Stop lights – using them to ‘go’ in a different direction

If you’re like most people, you look at a red light in one of two ways: as an annoying occurrence that’s keeping you from getting you to your destination sooner, or, as an opportunity to check your phone for messages, send a quick text, check your face/hair/whatever in the mirror, or surf your music until you find a better song.

Description=19th September 2006. Pic: Paul Rogers A traffic signal showing red.Ever wonder why it is that we’ve become obsessed with filling the quiet times in our lives? Take the red light as an example. It’s a much-needed occurrence because it manages traffic to minimize accidents (except for the people who blow them) and keep traffic flowing. But it can also exacerbate tension.

When you hit a red light, how often do you view it with contempt? How many times does it make you crazy enough to start drumming your fingers on the wheel or cursing at the universe because it’s set you back a whopping 60 seconds in your day?

But you know what? It’s not the red light that’s making you frustrated. More than likely, it’s just you and the gnawing tension inside you that’s using the red light as an excuse to feed it.

So it’s a signal, for sure, but a signal of a different kind.

park-bench-under-magnolia-tree-1019649-mI read a blog the other day about using red lights to calm. To take time in our very busy worlds (busy worlds that are self-induced by ourselves, by the way) to sit back and relax. Instead of using that time to our detriment and trying to fill it with meaningless actions (like checking email or sending a text–which you shouldn’t be doing anyway!), how about focusing on the blue sky above you. Or inhaling the sweet scent from a nearby tree. Or maybe watching the patience with which an elderly person crosses the road. Or listening to the sound of chirping birds overhead.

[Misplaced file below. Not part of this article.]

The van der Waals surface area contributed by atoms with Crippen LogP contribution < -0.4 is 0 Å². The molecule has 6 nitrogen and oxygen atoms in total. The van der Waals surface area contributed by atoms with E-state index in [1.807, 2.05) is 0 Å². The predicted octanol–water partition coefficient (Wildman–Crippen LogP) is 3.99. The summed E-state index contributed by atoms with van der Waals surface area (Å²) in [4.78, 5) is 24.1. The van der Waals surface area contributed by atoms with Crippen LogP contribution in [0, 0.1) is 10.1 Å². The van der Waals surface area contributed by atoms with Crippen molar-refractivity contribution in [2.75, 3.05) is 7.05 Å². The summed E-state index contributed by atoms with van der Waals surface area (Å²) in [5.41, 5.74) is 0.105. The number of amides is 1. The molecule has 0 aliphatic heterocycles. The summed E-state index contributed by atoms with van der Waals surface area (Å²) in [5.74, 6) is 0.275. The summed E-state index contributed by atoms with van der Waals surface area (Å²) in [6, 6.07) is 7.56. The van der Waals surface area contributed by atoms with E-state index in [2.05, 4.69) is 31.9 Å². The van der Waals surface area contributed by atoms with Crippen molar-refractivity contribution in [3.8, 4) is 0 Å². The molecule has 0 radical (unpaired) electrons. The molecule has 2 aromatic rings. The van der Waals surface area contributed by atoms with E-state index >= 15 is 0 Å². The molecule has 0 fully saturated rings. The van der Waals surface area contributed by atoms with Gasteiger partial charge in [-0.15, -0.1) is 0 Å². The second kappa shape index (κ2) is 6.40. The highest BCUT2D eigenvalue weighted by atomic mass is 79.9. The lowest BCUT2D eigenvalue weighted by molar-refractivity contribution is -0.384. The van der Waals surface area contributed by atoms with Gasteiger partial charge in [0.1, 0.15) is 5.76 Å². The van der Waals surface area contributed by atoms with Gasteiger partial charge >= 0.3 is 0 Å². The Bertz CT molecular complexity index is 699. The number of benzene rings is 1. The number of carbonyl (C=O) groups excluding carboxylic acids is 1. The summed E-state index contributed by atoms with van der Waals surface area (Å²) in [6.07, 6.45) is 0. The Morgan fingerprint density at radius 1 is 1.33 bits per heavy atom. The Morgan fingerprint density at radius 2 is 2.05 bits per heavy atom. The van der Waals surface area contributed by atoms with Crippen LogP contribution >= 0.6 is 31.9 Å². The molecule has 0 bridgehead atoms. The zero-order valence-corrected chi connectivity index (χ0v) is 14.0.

Doing so might just give you a pleasant surprise (it did for me!). It just might help you relax, refocus, and rejuvenate. You know, we don’t always have to occupy every moment of our time. Moments of relaxation, even those that last only ten or twenty seconds at a clip, can do wonders for our bodies and our brains and our spirit.

So, go on. Give it a try. Next time you come to a red light, instead of getting angry at the holdup or finding a creative way to pass the time, how about sitting and just being in the moment instead?

If you’re anything like me, you just might get a very pleasant surprise out of the experience. Enough to keep doing it again, and again, and again…

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About terriponce

I write about secrets, suspense, and soulmates.
This entry was posted in Stories Behind The Stories and tagged , , . Bookmark the permalink.

2 Responses to Stop lights – using them to ‘go’ in a different direction

  1. Penn says:

    Great post. You’ve really hit your stride, my friend. What’s more – you get it!


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